Photo: Felicidad having a nap.

Felicidad's calm demeanor and willingness to be petted did not show up on Monday, however. Scott, a Cat Whisperer, was able to coax her into a carrier, but when she was brought out and put on the examining table, she reverted to being a feral cat. J, an excellent Cat Wrangler, was able to get her back into the carrier, to be vaccinated later.

Cats are cats, you know. Picture a room full of lap cats, purring on every surface, eyes almost closed, oozing serenity. Let one human walk in the door with the vague intent of capturing one specific cat to examine, and all these pastoral felines turn into what I refer to as Wild Kitties From Hell, bouncing off walls, diving under furniture, fighting for traction on the tile floors. At times, we have witnessed what can only be described as a Cat Explosion: one kitty does something that threatens her neighbor and it causes a chain reaction of spazzing, fleeing, climbing, and freaking out. The human witnesses can only stand perfectly still and pray that we are not inadvertently mistaken for trees.

With this in mind, we set the stage for a successful cat capturing ("cat-uring"), by putting as many skittish kitties as possible into "cat-tivity" beforehand. On Saturday morning, volunteers set up cages, which I quickly filled Saturday afternoon. On Sunday, volunteers set up more, dragging out the most pathetic looking enclosures you have ever seen! All functional contraptions were used. The Martha Stewarts of cat-dom were appalled to be stuffed into such unsightly hovels, but, oh well, whatcha gonna do?

Then, Sunday night, I had left many empty carriers and cages sprinkled all over the sanctuary with the doors open. How many cats can resist going into an open carrier with a clean towel in it? Towanda couldn't.

Monday morning, I walked around slamming doors and, when I realized I had caught Towanda, I was amazed. As was she. She called me many rude and hurtful names, but I was adamant and did not open the door as she demanded I do.

L and J came over and we all captured and vaccinated 47 cats. Tried Felicidad. Failed. Set her aside to stew in her carrier. J asked if I had a net. We have several and I procured one from the storeroom. With the carrier on the floor, J put the net up to the door and slowly opened it. Felicidad rolled out like a rabid hedgehog, right into the net. After she was thoroughly tangled up, J put a thick blanket over her and held her on the floor with only her rump visible within the net. L vaccinated her in a flash and, before I knew it was over, the blanket and net were lying on the floor and the cat was fleeing into the room. I was truly impressed, and it is not something I EVER want to learn to do!

Interestingly, on Wednesday afternoon, I happened by Towanda sitting atop a table with some other kitties who enjoy human attention. After petting them, I gingerly reached over and petted Towanda's flank three times. After the third time, she gave a perfunctory hiss and sauntered away--quite different from the hysterical hissing and appalled fleeing she displayed before Monday. I said to her, "Watch out, Towanda. You're getting Domesticated (shudder!)" It's happened here before to seemingly more feral cats than Towanda.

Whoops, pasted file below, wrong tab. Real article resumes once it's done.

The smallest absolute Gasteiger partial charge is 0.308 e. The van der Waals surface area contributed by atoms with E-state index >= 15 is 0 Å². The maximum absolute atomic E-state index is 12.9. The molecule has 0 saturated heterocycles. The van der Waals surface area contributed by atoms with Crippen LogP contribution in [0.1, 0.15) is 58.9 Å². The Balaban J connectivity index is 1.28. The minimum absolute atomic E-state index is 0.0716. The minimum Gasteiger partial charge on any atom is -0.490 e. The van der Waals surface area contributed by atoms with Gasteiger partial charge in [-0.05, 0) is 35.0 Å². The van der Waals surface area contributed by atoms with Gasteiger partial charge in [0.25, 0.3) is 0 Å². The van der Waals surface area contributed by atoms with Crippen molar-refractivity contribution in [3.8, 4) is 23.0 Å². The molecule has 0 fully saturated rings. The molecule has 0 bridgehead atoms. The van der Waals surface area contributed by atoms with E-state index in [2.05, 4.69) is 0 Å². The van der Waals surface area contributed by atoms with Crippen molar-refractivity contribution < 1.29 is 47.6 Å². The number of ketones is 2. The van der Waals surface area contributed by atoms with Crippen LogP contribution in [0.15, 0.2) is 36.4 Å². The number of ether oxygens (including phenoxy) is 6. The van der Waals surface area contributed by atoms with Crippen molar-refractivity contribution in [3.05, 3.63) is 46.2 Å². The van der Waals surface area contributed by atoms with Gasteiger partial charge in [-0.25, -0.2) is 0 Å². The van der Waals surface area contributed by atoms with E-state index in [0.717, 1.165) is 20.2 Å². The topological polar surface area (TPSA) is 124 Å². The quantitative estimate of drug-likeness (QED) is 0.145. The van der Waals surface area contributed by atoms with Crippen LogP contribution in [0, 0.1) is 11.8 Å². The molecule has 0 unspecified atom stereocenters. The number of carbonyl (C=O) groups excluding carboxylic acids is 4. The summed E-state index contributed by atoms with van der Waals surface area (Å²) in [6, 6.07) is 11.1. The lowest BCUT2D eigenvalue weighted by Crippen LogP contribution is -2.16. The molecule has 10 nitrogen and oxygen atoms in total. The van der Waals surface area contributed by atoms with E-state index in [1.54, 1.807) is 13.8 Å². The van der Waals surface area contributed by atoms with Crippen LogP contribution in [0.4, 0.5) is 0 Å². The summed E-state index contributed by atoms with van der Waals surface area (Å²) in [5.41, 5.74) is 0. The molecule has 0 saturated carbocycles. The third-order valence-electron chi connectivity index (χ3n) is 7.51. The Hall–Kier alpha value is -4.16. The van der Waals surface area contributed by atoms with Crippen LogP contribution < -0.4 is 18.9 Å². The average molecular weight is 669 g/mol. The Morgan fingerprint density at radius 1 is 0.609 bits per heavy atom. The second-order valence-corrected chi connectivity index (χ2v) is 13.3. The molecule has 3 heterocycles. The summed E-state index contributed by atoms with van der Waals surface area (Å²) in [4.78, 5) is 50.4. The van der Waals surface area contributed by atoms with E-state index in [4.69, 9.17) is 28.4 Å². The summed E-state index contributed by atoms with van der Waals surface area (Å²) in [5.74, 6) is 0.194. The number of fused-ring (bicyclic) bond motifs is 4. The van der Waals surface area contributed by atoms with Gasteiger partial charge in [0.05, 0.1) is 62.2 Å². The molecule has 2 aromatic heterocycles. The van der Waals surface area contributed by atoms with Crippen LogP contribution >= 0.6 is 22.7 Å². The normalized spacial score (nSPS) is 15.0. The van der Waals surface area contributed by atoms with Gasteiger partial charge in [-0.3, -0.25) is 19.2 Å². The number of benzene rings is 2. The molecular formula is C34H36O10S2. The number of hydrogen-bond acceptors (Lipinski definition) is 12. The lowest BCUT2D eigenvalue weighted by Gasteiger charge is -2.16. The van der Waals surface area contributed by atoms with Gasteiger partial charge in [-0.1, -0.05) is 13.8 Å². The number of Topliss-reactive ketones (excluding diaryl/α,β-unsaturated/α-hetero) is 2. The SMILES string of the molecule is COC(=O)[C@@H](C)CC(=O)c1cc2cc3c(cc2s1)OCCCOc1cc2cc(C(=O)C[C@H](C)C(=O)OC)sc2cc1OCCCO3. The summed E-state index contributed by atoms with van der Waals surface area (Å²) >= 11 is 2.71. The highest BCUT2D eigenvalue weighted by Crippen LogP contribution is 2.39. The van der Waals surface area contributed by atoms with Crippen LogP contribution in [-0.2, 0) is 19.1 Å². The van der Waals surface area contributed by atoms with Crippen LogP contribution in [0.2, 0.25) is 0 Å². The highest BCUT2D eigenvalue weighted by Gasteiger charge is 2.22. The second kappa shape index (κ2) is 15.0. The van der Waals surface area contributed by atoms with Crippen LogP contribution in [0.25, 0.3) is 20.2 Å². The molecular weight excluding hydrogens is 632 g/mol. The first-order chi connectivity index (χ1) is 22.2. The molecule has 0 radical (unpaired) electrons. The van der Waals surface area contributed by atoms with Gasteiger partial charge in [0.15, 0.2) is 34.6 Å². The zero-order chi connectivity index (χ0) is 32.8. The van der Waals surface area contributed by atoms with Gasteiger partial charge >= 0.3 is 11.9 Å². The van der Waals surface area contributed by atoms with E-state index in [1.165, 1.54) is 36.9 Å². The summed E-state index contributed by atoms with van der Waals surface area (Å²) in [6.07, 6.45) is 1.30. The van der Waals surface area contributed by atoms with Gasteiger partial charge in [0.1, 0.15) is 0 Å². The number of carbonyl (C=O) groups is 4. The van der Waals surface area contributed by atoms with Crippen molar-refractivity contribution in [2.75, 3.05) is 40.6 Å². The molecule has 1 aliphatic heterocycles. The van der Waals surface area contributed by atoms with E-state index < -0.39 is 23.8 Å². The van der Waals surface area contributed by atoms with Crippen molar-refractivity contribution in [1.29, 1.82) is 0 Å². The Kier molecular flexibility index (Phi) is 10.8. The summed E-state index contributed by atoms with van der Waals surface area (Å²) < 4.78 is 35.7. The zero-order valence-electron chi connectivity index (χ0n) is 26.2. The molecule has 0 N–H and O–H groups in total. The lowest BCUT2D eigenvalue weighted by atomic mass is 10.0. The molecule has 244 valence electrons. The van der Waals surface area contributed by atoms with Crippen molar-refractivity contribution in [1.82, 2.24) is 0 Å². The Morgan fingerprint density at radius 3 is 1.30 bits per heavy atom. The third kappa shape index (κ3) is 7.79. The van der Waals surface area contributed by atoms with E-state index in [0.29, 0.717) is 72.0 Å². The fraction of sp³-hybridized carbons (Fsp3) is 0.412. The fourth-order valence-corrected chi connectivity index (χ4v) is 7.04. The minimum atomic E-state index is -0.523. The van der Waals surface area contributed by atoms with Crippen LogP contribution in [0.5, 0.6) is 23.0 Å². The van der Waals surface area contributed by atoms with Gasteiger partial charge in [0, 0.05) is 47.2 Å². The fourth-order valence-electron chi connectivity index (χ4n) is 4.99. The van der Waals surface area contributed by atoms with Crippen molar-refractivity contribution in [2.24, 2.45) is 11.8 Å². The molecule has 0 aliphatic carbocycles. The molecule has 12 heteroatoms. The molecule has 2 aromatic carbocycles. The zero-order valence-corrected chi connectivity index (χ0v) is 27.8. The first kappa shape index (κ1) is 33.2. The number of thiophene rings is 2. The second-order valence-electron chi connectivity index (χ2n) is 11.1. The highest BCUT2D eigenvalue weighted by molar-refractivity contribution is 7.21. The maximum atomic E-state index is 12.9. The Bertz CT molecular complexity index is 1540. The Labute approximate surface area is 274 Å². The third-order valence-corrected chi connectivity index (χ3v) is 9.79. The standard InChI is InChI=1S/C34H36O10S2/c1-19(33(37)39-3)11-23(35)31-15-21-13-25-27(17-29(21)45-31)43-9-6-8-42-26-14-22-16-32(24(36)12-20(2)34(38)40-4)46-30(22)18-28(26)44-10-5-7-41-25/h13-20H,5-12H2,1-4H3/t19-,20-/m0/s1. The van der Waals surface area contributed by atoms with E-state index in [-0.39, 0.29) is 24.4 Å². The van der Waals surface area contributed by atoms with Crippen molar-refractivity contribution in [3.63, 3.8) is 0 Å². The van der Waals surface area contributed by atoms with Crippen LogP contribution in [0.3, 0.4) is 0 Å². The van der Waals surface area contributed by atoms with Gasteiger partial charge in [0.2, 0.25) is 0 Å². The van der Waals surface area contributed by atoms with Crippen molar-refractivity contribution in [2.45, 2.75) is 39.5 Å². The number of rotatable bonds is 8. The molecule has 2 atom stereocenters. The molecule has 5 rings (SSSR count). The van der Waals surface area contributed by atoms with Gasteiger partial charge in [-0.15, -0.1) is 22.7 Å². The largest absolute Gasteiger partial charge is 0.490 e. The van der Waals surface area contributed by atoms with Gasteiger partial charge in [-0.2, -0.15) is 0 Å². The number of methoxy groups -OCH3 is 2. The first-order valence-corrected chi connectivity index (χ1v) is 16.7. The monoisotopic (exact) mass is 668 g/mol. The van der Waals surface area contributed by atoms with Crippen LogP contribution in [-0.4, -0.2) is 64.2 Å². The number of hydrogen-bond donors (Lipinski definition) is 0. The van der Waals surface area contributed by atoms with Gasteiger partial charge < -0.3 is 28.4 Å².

After L and J left, amid profuse thanks, Scott and I cleaned up. Other volunteers, Pattie Overstreet and Marilyn Pizzo, cleaned up more on Wednesday. We will still be cleaning up on the weekend. What a mess! But darn well worth it to have these kitties safely vaccinated. I asked the wonderful veterinarian what I could do to thank her. She said, "Oh don't you worry. Some day I will come upon the most Special Kitty, and have nowhere for her to live and I'll think of you." I told her that would be fine.

I learned so much on Monday. The knowledge imparted to me by these two women was phenomenal. I think I know something about cat care and then I run into people like these two and realize that I know only a thimbleful.

Like L, our other veterinarians don't want to be acknowledged publicly. They all do mountains of rescue work and don't want to be asked to do any more. Think about this the next time you take your animal to the vet. You may complain about the high prices for veterinary care. But remember that most veterinarians--probably 99% of them--could easily have been human doctors rolling in dough but instead chose a profession where they had to learn the health care, trauma care, medications and idiosyncrasies of multiple species instead of one. They perform for patients who cannot speak and who may or may not have an advocate, who may or may not be willing or able to spend the money required for the patient's best care. These veterinarians often waive or reduce fees for rescue organizations, as well as for large-eyed children whose pet has some disease or injury, the cure for which the child's parent cannot pay. Gladly pay your vet! Know that he or she is contributing to our charges' wellbeing, too.

Thank you, L and J! You know who you are. And thank you, Scott, too. Thank you Tony, Lydia, Mike, Wendy, Michelle, Jake, Dave, Kali, Allie, Clay, Pattie, Marilyn--everyone who helped or will help put up or take down cages and coax kitties into them for this event. There is NO WAY we could do this without you! I often say that serendipity rules Thundering Paws. Certainly in our scores of excellent, hardworking, willing, capable, loving volunteers this is shown over and over.